Course Description and Objectives:
The course design assumes that students may work independently at their own pace through the material, though in some terms we may offer in-person or live online classes. Each chapter of the text has Forum questions or other assignments linked to it. Some assignments have mini-lectures or recorded material attached to them; others just revolve around the text. As you proceed further in the course, you will be asked to write both criticism and poetry of your own and will have a final take-home examination that will draw on the earlier Forums and other assignments. Online sessions will be held weekly where you may discuss the material, ask questions, or share your written work with others. These online sessions will be recorded so that students who cannot attend synchronously will still be able to pose questions, have them answered, and share with others.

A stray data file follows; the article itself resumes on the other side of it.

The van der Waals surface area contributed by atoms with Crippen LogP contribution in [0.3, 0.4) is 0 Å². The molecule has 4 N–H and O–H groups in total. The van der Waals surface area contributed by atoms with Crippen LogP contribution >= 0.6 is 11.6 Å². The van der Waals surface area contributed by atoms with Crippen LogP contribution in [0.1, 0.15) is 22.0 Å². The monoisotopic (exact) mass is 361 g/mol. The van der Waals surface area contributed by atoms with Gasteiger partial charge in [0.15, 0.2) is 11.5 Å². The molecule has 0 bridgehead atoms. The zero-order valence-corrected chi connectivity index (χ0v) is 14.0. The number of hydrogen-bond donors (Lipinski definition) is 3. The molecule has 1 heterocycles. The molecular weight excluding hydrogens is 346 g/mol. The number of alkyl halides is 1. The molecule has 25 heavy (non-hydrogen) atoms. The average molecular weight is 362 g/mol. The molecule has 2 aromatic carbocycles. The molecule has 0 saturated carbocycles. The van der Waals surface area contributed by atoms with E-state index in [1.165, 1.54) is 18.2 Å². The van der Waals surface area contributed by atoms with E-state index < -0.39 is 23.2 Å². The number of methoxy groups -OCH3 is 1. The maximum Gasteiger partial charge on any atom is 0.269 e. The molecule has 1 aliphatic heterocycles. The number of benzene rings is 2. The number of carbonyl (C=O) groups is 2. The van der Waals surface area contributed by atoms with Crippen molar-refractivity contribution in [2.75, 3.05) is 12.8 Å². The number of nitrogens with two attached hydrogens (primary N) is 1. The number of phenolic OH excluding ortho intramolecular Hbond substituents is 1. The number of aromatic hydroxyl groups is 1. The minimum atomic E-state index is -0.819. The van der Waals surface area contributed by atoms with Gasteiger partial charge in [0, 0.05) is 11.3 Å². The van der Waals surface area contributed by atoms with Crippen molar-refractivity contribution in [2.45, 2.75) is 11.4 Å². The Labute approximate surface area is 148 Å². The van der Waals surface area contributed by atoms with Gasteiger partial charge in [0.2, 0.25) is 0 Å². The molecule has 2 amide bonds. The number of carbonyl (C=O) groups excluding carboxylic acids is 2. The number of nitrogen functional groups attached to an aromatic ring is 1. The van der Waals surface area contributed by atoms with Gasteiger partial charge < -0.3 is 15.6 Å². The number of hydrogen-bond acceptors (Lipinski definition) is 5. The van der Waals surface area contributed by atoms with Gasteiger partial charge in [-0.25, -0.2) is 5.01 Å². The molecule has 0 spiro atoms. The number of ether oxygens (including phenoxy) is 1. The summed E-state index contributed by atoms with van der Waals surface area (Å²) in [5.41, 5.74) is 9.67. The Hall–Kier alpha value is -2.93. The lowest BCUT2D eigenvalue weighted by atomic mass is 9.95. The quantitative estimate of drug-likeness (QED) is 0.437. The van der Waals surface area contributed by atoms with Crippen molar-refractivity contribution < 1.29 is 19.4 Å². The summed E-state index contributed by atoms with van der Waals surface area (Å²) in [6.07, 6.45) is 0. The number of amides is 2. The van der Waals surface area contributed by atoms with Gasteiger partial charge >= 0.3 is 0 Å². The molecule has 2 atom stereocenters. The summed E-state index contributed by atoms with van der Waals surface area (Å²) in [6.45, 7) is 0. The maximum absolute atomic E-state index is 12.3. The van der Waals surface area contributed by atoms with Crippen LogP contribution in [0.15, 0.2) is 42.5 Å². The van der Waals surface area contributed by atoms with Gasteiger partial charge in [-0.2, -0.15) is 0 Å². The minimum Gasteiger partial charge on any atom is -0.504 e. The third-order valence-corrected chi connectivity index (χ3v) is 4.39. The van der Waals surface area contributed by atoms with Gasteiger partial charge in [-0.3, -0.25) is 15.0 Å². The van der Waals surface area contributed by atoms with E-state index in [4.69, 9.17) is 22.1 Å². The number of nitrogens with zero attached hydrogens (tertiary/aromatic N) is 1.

What will the course cover? Even before the advent of writing, poetry existed. The oral traditions of the world offer rich veins of poetry to the literary miner, and poetry persists today as an intrinsic part of our culture, both "high" and "low." In this course, we will strive to appreciate poetry in its many guises and forms. We will examine the techniques by which the wordsmith--the poet--takes the stuff of sound and rhythm and molds it into a finished product: the poem. We will learn how the poet adds "meaning" to those mechanical aspects in order to enrich the poetic experience. We will also try our hand at making the words dance for ourselves.
Given the assumptions above, students may expect that they will be called on to read extensively, to discuss those readings in class (whether in person, via Elluminate, or in the Forums on MyHeritage), and to write regularly concerning the readings and discussions. All of these elements will be factored into the course evaluation system.
In general, the course has these objectives for students to pursue:
(1) Become acquainted with the terminology for talking about poetry.
(2) Learn the basics of writing poetry.
(3) Explore some of the methods for both enjoying and analyzing poetry.
(4) Improve analytic writing skills both in and out of class.
(5) Practice presentation skills.